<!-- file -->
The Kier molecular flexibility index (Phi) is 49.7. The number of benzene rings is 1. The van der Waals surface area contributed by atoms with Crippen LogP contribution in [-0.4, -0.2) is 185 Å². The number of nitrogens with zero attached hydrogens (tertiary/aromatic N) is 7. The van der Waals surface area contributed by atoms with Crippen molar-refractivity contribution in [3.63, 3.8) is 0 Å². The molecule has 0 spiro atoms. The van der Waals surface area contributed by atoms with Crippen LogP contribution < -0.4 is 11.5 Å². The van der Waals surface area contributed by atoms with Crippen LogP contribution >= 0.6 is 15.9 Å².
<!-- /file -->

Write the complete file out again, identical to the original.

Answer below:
The Kier molecular flexibility index (Phi) is 49.7. The number of benzene rings is 1. The van der Waals surface area contributed by atoms with Crippen LogP contribution in [-0.4, -0.2) is 185 Å². The number of nitrogens with zero attached hydrogens (tertiary/aromatic N) is 7. The van der Waals surface area contributed by atoms with Crippen molar-refractivity contribution in [3.63, 3.8) is 0 Å². The molecule has 0 spiro atoms. The van der Waals surface area contributed by atoms with Crippen LogP contribution < -0.4 is 11.5 Å². The van der Waals surface area contributed by atoms with Crippen LogP contribution >= 0.6 is 15.9 Å².